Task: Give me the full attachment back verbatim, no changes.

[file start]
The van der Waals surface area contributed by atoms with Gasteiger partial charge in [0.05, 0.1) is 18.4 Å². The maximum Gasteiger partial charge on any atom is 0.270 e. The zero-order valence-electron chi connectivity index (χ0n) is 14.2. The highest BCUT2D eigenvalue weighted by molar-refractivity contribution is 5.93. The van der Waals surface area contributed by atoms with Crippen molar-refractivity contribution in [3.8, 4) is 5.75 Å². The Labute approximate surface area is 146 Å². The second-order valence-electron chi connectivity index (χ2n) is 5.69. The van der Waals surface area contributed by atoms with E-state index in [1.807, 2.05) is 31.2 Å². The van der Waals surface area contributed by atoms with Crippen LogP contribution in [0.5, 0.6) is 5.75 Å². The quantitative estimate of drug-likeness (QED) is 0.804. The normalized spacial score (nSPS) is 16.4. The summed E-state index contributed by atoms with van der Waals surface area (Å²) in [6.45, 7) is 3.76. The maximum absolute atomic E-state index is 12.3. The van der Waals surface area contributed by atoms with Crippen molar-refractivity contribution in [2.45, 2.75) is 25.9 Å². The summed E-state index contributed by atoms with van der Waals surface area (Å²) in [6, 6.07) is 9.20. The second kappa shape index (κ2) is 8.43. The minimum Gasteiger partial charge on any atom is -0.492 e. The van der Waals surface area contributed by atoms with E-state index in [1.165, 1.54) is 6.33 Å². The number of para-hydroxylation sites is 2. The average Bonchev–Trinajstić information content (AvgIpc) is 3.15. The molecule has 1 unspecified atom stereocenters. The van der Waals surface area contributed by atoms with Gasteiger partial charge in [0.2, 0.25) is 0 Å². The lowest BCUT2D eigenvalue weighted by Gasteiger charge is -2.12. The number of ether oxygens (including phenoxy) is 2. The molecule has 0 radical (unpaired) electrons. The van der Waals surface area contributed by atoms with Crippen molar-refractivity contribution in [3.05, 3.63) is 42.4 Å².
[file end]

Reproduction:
The van der Waals surface area contributed by atoms with Gasteiger partial charge in [0.05, 0.1) is 18.4 Å². The maximum Gasteiger partial charge on any atom is 0.270 e. The zero-order valence-electron chi connectivity index (χ0n) is 14.2. The highest BCUT2D eigenvalue weighted by molar-refractivity contribution is 5.93. The van der Waals surface area contributed by atoms with Crippen molar-refractivity contribution in [3.8, 4) is 5.75 Å². The Labute approximate surface area is 146 Å². The second-order valence-electron chi connectivity index (χ2n) is 5.69. The van der Waals surface area contributed by atoms with E-state index in [1.807, 2.05) is 31.2 Å². The van der Waals surface area contributed by atoms with Crippen LogP contribution in [0.5, 0.6) is 5.75 Å². The quantitative estimate of drug-likeness (QED) is 0.804. The normalized spacial score (nSPS) is 16.4. The summed E-state index contributed by atoms with van der Waals surface area (Å²) in [6.45, 7) is 3.76. The maximum absolute atomic E-state index is 12.3. The van der Waals surface area contributed by atoms with Crippen molar-refractivity contribution in [2.45, 2.75) is 25.9 Å². The summed E-state index contributed by atoms with van der Waals surface area (Å²) in [6, 6.07) is 9.20. The second kappa shape index (κ2) is 8.43. The minimum Gasteiger partial charge on any atom is -0.492 e. The van der Waals surface area contributed by atoms with E-state index in [1.165, 1.54) is 6.33 Å². The number of para-hydroxylation sites is 2. The average Bonchev–Trinajstić information content (AvgIpc) is 3.15. The molecule has 1 unspecified atom stereocenters. The van der Waals surface area contributed by atoms with Gasteiger partial charge in [0.2, 0.25) is 0 Å². The lowest BCUT2D eigenvalue weighted by Gasteiger charge is -2.12. The number of ether oxygens (including phenoxy) is 2. The molecule has 0 radical (unpaired) electrons. The van der Waals surface area contributed by atoms with Crippen molar-refractivity contribution in [3.05, 3.63) is 42.4 Å².